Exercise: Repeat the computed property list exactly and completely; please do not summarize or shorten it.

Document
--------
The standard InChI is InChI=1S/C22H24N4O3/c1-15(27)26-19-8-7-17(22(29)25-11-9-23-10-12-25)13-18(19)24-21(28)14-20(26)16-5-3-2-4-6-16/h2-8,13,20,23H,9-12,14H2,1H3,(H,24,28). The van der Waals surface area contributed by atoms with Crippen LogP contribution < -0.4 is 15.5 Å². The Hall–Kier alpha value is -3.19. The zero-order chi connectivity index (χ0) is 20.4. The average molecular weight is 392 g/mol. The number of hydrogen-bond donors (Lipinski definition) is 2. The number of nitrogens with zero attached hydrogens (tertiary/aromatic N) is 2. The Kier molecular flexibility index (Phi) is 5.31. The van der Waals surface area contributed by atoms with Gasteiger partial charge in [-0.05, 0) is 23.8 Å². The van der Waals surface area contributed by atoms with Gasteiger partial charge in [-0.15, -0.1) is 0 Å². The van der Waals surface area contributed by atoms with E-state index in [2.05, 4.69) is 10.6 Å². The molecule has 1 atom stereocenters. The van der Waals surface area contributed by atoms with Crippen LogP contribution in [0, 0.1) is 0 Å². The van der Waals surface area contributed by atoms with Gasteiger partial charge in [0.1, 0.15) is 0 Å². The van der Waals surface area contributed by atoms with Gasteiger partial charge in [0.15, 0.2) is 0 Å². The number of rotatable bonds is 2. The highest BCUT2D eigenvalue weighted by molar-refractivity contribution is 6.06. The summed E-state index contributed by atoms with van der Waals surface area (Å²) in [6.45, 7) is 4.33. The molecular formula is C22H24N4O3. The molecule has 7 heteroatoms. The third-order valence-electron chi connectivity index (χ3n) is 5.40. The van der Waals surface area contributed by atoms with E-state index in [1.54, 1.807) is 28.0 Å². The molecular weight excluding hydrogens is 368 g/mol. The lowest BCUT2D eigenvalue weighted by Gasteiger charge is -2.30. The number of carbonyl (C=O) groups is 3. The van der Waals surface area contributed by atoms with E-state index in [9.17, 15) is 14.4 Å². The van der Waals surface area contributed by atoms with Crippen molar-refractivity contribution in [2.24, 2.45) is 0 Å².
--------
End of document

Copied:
The standard InChI is InChI=1S/C22H24N4O3/c1-15(27)26-19-8-7-17(22(29)25-11-9-23-10-12-25)13-18(19)24-21(28)14-20(26)16-5-3-2-4-6-16/h2-8,13,20,23H,9-12,14H2,1H3,(H,24,28). The van der Waals surface area contributed by atoms with Crippen LogP contribution < -0.4 is 15.5 Å². The Hall–Kier alpha value is -3.19. The zero-order chi connectivity index (χ0) is 20.4. The average molecular weight is 392 g/mol. The number of hydrogen-bond donors (Lipinski definition) is 2. The number of nitrogens with zero attached hydrogens (tertiary/aromatic N) is 2. The Kier molecular flexibility index (Phi) is 5.31. The van der Waals surface area contributed by atoms with Gasteiger partial charge in [-0.05, 0) is 23.8 Å². The van der Waals surface area contributed by atoms with Gasteiger partial charge in [-0.15, -0.1) is 0 Å². The van der Waals surface area contributed by atoms with E-state index in [2.05, 4.69) is 10.6 Å². The molecule has 1 atom stereocenters. The van der Waals surface area contributed by atoms with Crippen LogP contribution in [0, 0.1) is 0 Å². The van der Waals surface area contributed by atoms with Gasteiger partial charge in [0.1, 0.15) is 0 Å². The van der Waals surface area contributed by atoms with Gasteiger partial charge in [0.15, 0.2) is 0 Å². The number of rotatable bonds is 2. The highest BCUT2D eigenvalue weighted by molar-refractivity contribution is 6.06. The summed E-state index contributed by atoms with van der Waals surface area (Å²) in [6.45, 7) is 4.33. The molecular formula is C22H24N4O3. The molecule has 7 heteroatoms. The third-order valence-electron chi connectivity index (χ3n) is 5.40. The van der Waals surface area contributed by atoms with E-state index in [1.54, 1.807) is 28.0 Å². The molecular weight excluding hydrogens is 368 g/mol. The lowest BCUT2D eigenvalue weighted by Gasteiger charge is -2.30. The number of carbonyl (C=O) groups is 3. The van der Waals surface area contributed by atoms with E-state index in [9.17, 15) is 14.4 Å². The van der Waals surface area contributed by atoms with Crippen molar-refractivity contribution in [2.24, 2.45) is 0 Å².